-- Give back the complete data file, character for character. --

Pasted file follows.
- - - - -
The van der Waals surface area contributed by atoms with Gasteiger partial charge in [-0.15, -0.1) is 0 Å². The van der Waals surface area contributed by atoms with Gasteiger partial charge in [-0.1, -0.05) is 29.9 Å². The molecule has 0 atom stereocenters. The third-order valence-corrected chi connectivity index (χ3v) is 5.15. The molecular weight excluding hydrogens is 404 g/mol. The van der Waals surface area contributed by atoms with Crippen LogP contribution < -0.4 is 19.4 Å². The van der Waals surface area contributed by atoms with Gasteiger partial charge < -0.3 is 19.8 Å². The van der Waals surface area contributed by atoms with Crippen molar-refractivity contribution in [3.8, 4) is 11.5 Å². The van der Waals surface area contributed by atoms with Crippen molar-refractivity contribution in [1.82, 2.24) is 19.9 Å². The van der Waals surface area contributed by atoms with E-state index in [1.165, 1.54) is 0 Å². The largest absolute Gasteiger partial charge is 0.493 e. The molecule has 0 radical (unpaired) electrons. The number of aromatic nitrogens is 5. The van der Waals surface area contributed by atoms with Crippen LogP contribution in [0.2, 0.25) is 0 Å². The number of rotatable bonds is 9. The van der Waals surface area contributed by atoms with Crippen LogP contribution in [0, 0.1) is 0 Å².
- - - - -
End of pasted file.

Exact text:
The van der Waals surface area contributed by atoms with Gasteiger partial charge in [-0.15, -0.1) is 0 Å². The van der Waals surface area contributed by atoms with Gasteiger partial charge in [-0.1, -0.05) is 29.9 Å². The molecule has 0 atom stereocenters. The third-order valence-corrected chi connectivity index (χ3v) is 5.15. The molecular weight excluding hydrogens is 404 g/mol. The van der Waals surface area contributed by atoms with Crippen LogP contribution < -0.4 is 19.4 Å². The van der Waals surface area contributed by atoms with Gasteiger partial charge < -0.3 is 19.8 Å². The van der Waals surface area contributed by atoms with Crippen molar-refractivity contribution in [3.8, 4) is 11.5 Å². The van der Waals surface area contributed by atoms with Crippen molar-refractivity contribution in [1.82, 2.24) is 19.9 Å². The van der Waals surface area contributed by atoms with E-state index in [1.165, 1.54) is 0 Å². The largest absolute Gasteiger partial charge is 0.493 e. The molecule has 0 radical (unpaired) electrons. The number of aromatic nitrogens is 5. The van der Waals surface area contributed by atoms with Crippen LogP contribution in [0.2, 0.25) is 0 Å². The number of rotatable bonds is 9. The van der Waals surface area contributed by atoms with Crippen LogP contribution in [0, 0.1) is 0 Å².